Give Yourself a Confidence Boost for Your Inner Peace

How do inner peace and self-confidence affect our being authentic with others? A question this week was, “How do I find more inner peace and self-confidence to be who I am and interact with others without overwhelming myself?”

I think a lack of self-confidence can lead to less inner peace. As introverts this inner peace is vital to who we are. If we disconnect with it it’s like pulling the plug of a lamp out of an electrical socket. I’m going to be quoting myself here (LOL) from my 5 part online ecourse for Building Self-Confidence for Women where some of the ideas are timeless.

Self-esteem is how you think and feel about yourself. When it’s positive you can associate it with a feeling of pride. It is how YOU perceive you.

Self-confidence is a belief in yourself and abilities. You can have no, low and over self-confidence. You can even have different levels of self-confidence in different areas of your life.

People with a positive self-confidence both feel good about themselves and know they can take on any task with experience, resources and training. Chris Belding, a co-leader for a series of programs at the Women’s Resource Center says, “A woman who is self-confident, who knows herself and feels positive about who she is, has a greater chance of improving her career and employment situation. She is more likely to take the risks necessary to grow personally and professionally.”

We all make mistakes. We all have failures. What’s different between those who have self confidence and those who suffer with either no or low self-confidence is how they recover from these setbacks. One of the behaviors you may find keeping you stuck in feeling low or no confidence is engaging in negative self-talk.

Use your self-talk to boost your confidence.
How do you become aware of the type of self-talk you have? There are actually two parts to a method to make the process work for you. First, perhaps when under stress, notice how you feel. Are you embarrassed? Are you fearful? Do you feel unworthy? What you want to notice first by paying attention to your feelings is what the feeling is. Usually we will have any negative feelings show up in the same place of our body so this first part will help make your observation skills sharper and quicker.

Next, observe your thoughts about the situation for a short time. Just what IS going through your head? Just let the thoughts run their course. You will not know what you are saying to yourself normally unless you catch yourself in your thinking. Examples of common negative thoughts are:
— self criticism: “Gosh that was stupid of me. …” “I don’t need to talk much, no one is going to listen to me.”
— focusing on poor performance: “I can’t believe I didn’t do that right …”
— worries about your appearance: “I wonder if they noticed that my shoes are scuffed. …”
— feelings of not being enough: “I just can’t seem to get it right.” “I know they asked me but who cares about what I have to say.”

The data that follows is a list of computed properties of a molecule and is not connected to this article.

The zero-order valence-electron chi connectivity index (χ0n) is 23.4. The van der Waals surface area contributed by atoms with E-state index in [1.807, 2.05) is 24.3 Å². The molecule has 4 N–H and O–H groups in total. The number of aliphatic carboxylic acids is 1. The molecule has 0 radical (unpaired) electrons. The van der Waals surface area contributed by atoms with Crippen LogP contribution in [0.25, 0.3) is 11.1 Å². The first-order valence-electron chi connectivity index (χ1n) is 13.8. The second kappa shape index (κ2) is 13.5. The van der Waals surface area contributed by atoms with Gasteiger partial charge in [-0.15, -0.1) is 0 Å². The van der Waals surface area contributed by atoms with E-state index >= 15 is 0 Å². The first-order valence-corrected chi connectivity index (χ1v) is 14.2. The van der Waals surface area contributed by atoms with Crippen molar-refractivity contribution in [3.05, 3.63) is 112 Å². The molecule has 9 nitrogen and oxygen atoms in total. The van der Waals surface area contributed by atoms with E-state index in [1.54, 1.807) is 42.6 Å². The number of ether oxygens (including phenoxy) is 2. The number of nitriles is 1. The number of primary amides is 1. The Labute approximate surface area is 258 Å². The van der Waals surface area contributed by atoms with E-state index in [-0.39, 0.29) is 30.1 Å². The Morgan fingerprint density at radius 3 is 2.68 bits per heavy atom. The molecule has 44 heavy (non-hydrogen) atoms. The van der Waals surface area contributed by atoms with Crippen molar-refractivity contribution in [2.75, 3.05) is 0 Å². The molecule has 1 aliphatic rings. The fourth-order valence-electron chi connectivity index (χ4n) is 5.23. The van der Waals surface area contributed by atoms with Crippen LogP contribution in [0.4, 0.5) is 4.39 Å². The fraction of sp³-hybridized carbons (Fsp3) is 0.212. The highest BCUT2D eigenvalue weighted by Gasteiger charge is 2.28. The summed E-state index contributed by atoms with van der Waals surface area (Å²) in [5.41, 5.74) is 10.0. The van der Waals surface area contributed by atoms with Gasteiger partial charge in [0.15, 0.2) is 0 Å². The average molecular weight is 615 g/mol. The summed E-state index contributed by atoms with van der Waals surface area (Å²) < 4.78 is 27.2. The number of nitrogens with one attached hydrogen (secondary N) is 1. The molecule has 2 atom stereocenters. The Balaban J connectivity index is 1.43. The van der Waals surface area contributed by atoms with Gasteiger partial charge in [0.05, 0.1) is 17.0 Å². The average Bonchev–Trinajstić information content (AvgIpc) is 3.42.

Make a written note of the negative thought, and then let your mind run on with it. Take as long as you can in letting the negativity out.

Self-talk awareness is a key step to be able to substitute more positive self-talk. Letting our mind run it out is as effective as letting an upset customer spout off about their dissatisfaction. You’ll feel better and fulfilled. Write this self-talk down if you want to examine any patterns.

Do you exercise? The American Heart Association states “in addition to the physical benefits of exercise, both short-term exercise and long-term aerobic exercise training are associated with improvements in various indexes of psychological functioning.” Besides lowering medical risk factors like high blood pressure, high cholesterol and other indicators, exercise improves self-confidence and self-esteem. If you don’t exercise, begin at the beginning: with your regular routine: park as far as you can when you travel to your office or to the mall; take the stairs instead of the elevator; once a week or even once a month, walk instead of eating lunch. At the end of the day these extra paces add up.

Finally for now, change some of those limiting beliefs you might have and instead, be free to grow in newly installed beliefs. Write out the more positive statements of any of the negative ones you notice.

You may think of others from the negative expressions above. Try writing them down to get them deeper into the recesses of your memory. And be patient with these changes. You didn’t lose self-confidence overnight and it will not be overnight that you will be more self-confident.

When you have your self-confidence going in a positive direction you will find that inner peace and it will help you in your interactions with others.

How do you give your confidence a boost?

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  1. Jeannette Paladino

    Pat — I’m glad you didn’t say “stop having negative thoughts about yourself.” I’ve seen that in too many self-help books. The fact is that negative thoughts pop into our head. We can’t control them. It’s what we do when we have negative thoughts that’s important. And I think you’ve laid out a plan of action about what to do when that happens.


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